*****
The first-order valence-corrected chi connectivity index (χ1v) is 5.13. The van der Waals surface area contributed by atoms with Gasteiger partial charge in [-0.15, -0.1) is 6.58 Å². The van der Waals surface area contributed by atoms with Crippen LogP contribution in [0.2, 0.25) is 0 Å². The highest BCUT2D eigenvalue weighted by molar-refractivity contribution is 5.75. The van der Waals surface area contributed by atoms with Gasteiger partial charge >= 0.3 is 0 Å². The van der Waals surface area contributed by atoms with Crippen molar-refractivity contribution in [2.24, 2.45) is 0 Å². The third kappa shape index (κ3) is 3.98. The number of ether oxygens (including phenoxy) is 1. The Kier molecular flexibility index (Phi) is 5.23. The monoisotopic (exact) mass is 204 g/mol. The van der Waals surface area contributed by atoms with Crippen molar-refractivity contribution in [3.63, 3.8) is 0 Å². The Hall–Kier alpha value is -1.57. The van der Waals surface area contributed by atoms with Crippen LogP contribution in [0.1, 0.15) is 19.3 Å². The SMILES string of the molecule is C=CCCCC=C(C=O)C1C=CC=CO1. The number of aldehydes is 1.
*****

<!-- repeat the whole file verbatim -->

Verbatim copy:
The first-order valence-corrected chi connectivity index (χ1v) is 5.13. The van der Waals surface area contributed by atoms with Gasteiger partial charge in [-0.15, -0.1) is 6.58 Å². The van der Waals surface area contributed by atoms with Crippen LogP contribution in [0.2, 0.25) is 0 Å². The highest BCUT2D eigenvalue weighted by molar-refractivity contribution is 5.75. The van der Waals surface area contributed by atoms with Gasteiger partial charge >= 0.3 is 0 Å². The van der Waals surface area contributed by atoms with Crippen molar-refractivity contribution in [2.24, 2.45) is 0 Å². The third kappa shape index (κ3) is 3.98. The number of ether oxygens (including phenoxy) is 1. The Kier molecular flexibility index (Phi) is 5.23. The monoisotopic (exact) mass is 204 g/mol. The van der Waals surface area contributed by atoms with Crippen molar-refractivity contribution in [3.63, 3.8) is 0 Å². The Hall–Kier alpha value is -1.57. The van der Waals surface area contributed by atoms with Crippen LogP contribution in [0.1, 0.15) is 19.3 Å². The SMILES string of the molecule is C=CCCCC=C(C=O)C1C=CC=CO1. The number of aldehydes is 1.